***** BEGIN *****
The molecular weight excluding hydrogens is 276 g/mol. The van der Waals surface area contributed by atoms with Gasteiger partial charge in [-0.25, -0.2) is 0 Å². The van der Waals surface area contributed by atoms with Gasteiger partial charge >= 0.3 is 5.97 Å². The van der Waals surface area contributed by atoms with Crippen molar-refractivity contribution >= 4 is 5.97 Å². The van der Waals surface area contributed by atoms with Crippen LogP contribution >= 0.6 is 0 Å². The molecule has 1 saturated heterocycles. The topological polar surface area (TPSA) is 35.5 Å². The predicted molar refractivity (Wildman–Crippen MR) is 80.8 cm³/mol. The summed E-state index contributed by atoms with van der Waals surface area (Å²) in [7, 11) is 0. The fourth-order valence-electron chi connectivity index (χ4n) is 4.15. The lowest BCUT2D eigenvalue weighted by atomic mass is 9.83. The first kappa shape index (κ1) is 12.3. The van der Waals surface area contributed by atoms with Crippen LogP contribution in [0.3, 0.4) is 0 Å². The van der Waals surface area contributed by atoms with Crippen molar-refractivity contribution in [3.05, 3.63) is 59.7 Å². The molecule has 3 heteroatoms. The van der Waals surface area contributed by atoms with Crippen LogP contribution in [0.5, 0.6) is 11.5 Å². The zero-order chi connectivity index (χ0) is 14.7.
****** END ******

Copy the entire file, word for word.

The molecular weight excluding hydrogens is 276 g/mol. The van der Waals surface area contributed by atoms with Gasteiger partial charge in [-0.25, -0.2) is 0 Å². The van der Waals surface area contributed by atoms with Gasteiger partial charge >= 0.3 is 5.97 Å². The van der Waals surface area contributed by atoms with Crippen molar-refractivity contribution >= 4 is 5.97 Å². The van der Waals surface area contributed by atoms with Crippen LogP contribution >= 0.6 is 0 Å². The molecule has 1 saturated heterocycles. The topological polar surface area (TPSA) is 35.5 Å². The predicted molar refractivity (Wildman–Crippen MR) is 80.8 cm³/mol. The summed E-state index contributed by atoms with van der Waals surface area (Å²) in [7, 11) is 0. The fourth-order valence-electron chi connectivity index (χ4n) is 4.15. The lowest BCUT2D eigenvalue weighted by atomic mass is 9.83. The first kappa shape index (κ1) is 12.3. The van der Waals surface area contributed by atoms with Crippen LogP contribution in [0.3, 0.4) is 0 Å². The van der Waals surface area contributed by atoms with Crippen molar-refractivity contribution in [3.05, 3.63) is 59.7 Å². The molecule has 3 heteroatoms. The van der Waals surface area contributed by atoms with Crippen LogP contribution in [0.5, 0.6) is 11.5 Å². The zero-order chi connectivity index (χ0) is 14.7.